In many areas, there is a dire shortage of COVID-19 nasal swab test kits. Many people are left untested, putting them at a huge risk. Even in areas where people can get access to test kits, very few provide immediate results. With a testing backlog in many parts of the US, patients get results in anywhere between 24 hours or to 2 weeks. We were inspired to create a COVID-19 test alternative to help patients gain access to an expedited diagnosis.

What it does

Previous SARS and COVID research has shown that by using a chest x-ray, you can identify through the lungs if a patient has contracted the virus or not. Because x-ray machines are commonly available at every hospital or clinic, we built RADIAN, a machine learning software that helps radiologists make a highly accurate prediction on whether or not a patient has COVID-19. RADIAN uses a simple web interface where healthcare providers (or patients alike) can upload a chest x-ray and get immediate results.

How we built it

We used python and tensorflow to build the convolutional neural net and trained the model with chest X-rays of different diseases from a database from the NIH. We then used HTML5 and JavaScript to build and design a user interface to upload x-ray images.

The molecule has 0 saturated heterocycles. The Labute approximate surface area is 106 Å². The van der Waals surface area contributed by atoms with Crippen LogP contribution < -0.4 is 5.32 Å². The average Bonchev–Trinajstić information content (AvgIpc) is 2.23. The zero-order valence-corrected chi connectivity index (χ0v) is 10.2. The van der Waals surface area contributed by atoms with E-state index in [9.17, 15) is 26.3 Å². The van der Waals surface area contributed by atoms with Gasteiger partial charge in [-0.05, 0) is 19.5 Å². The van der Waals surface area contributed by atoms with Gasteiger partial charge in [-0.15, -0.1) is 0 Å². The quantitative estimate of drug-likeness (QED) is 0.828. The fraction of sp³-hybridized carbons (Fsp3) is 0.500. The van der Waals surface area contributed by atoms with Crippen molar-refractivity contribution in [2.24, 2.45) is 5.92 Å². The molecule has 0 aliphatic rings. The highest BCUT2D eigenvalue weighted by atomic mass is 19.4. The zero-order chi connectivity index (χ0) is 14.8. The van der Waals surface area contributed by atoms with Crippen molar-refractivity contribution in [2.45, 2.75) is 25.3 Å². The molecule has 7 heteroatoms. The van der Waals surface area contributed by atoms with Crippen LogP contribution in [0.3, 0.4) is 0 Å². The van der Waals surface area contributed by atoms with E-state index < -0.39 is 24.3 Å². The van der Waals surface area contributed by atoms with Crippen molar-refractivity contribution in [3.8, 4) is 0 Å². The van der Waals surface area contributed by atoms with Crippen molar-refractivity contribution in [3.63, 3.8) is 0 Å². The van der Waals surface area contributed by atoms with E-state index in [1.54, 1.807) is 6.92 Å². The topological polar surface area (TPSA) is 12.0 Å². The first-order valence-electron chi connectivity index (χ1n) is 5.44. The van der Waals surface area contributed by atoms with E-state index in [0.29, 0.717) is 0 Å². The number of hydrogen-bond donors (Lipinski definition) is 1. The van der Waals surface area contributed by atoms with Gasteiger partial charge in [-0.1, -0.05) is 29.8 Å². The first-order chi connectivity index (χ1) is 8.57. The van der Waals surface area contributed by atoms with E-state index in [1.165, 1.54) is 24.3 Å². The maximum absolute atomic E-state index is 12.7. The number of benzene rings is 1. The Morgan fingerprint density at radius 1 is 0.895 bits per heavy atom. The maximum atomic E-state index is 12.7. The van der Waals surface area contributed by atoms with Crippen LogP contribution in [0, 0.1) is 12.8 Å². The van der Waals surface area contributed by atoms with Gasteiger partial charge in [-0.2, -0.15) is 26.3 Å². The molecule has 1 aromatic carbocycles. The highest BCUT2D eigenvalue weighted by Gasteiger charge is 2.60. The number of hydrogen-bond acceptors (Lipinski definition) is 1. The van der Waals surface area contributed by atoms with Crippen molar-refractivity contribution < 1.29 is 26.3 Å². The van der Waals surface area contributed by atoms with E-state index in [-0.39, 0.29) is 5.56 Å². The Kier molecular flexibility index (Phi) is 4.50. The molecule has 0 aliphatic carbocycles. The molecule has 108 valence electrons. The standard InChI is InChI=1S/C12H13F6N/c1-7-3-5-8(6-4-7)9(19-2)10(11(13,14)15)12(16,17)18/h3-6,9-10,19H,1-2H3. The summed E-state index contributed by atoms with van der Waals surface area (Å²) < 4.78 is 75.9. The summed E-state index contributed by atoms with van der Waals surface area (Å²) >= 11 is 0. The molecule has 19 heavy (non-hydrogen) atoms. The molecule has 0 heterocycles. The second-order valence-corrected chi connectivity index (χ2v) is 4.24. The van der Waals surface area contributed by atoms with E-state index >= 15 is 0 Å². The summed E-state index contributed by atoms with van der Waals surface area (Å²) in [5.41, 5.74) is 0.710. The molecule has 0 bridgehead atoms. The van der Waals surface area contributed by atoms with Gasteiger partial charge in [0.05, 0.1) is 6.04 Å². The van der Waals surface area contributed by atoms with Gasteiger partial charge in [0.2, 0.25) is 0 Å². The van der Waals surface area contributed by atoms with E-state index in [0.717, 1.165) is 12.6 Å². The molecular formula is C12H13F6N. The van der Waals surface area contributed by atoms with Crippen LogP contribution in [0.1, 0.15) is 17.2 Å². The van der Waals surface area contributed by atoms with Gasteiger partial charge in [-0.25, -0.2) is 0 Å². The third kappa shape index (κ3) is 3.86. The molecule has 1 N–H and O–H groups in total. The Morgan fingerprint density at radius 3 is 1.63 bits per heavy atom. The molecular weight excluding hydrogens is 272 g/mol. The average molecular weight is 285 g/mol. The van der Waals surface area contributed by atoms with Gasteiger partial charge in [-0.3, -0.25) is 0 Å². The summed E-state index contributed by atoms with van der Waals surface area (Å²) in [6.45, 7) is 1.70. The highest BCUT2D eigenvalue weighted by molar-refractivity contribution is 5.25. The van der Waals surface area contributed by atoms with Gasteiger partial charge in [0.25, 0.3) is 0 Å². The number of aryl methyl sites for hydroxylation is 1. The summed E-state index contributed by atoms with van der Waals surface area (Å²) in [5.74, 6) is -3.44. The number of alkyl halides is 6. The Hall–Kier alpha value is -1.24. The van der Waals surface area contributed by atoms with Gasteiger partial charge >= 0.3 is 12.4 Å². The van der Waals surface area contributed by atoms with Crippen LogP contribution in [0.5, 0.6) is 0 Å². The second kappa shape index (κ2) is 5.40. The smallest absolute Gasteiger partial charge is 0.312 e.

Challenges we ran into

We had trouble finding a server to properly run our model, since it was fairly large. We decided to host the server locally and eventually scale later.

To test it out, please download from our GitHub!

Accomplishments that we're proud of

We are proud of creating a model with 90% accuracy. Although real-life practical use is questionable for now, we are glad to have made steps in creating a model that hospitals can utilize to cheaply diagnosis COVID-19.

What's next for RADIAN

We would love to see RADIAN deployed at local hospitals or clinics, especially those with long wait lines for nasal test kits. While we understand that many healthcare providers would still want to perform a nasal test to confirm our results, RADIAN will be useful in identifying high risk patients.

In the long run, RADIAN can be expanded to assist radiologists and other medical professionals in identifying all different kinds of diseases, with the ability to point out anomalies that are easily missed.

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